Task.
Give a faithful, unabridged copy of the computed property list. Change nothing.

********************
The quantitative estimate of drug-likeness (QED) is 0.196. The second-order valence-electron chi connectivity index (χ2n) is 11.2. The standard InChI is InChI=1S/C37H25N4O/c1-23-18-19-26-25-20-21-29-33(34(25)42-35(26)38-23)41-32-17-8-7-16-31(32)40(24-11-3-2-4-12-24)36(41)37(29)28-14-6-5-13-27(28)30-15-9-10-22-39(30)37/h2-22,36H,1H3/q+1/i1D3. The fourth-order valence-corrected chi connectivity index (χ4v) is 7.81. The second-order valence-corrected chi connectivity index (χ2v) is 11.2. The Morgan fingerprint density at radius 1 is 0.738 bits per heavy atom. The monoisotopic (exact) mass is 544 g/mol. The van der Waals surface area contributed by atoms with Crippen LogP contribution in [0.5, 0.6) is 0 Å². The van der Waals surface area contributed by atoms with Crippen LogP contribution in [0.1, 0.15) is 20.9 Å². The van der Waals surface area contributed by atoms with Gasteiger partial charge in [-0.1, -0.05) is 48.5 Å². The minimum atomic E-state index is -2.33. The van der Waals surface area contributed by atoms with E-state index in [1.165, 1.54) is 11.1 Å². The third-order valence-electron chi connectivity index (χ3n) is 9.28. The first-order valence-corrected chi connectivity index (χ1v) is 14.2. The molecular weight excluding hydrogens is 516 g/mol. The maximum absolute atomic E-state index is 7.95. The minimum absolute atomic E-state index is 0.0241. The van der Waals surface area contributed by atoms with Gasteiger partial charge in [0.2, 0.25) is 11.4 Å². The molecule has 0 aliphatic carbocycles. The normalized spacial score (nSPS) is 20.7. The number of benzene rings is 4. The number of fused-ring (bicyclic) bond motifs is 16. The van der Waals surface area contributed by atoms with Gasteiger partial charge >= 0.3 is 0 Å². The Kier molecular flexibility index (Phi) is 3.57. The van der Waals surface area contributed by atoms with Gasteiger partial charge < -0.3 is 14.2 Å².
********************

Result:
The quantitative estimate of drug-likeness (QED) is 0.196. The second-order valence-electron chi connectivity index (χ2n) is 11.2. The standard InChI is InChI=1S/C37H25N4O/c1-23-18-19-26-25-20-21-29-33(34(25)42-35(26)38-23)41-32-17-8-7-16-31(32)40(24-11-3-2-4-12-24)36(41)37(29)28-14-6-5-13-27(28)30-15-9-10-22-39(30)37/h2-22,36H,1H3/q+1/i1D3. The fourth-order valence-corrected chi connectivity index (χ4v) is 7.81. The second-order valence-corrected chi connectivity index (χ2v) is 11.2. The Morgan fingerprint density at radius 1 is 0.738 bits per heavy atom. The monoisotopic (exact) mass is 544 g/mol. The van der Waals surface area contributed by atoms with Crippen LogP contribution in [0.5, 0.6) is 0 Å². The van der Waals surface area contributed by atoms with Crippen LogP contribution in [0.1, 0.15) is 20.9 Å². The van der Waals surface area contributed by atoms with Gasteiger partial charge in [-0.1, -0.05) is 48.5 Å². The minimum atomic E-state index is -2.33. The van der Waals surface area contributed by atoms with E-state index in [1.165, 1.54) is 11.1 Å². The third-order valence-electron chi connectivity index (χ3n) is 9.28. The first-order valence-corrected chi connectivity index (χ1v) is 14.2. The molecular weight excluding hydrogens is 516 g/mol. The maximum absolute atomic E-state index is 7.95. The minimum absolute atomic E-state index is 0.0241. The van der Waals surface area contributed by atoms with Gasteiger partial charge in [0.2, 0.25) is 11.4 Å². The molecule has 0 aliphatic carbocycles. The normalized spacial score (nSPS) is 20.7. The number of benzene rings is 4. The number of fused-ring (bicyclic) bond motifs is 16. The van der Waals surface area contributed by atoms with Gasteiger partial charge >= 0.3 is 0 Å². The Kier molecular flexibility index (Phi) is 3.57. The van der Waals surface area contributed by atoms with Gasteiger partial charge < -0.3 is 14.2 Å².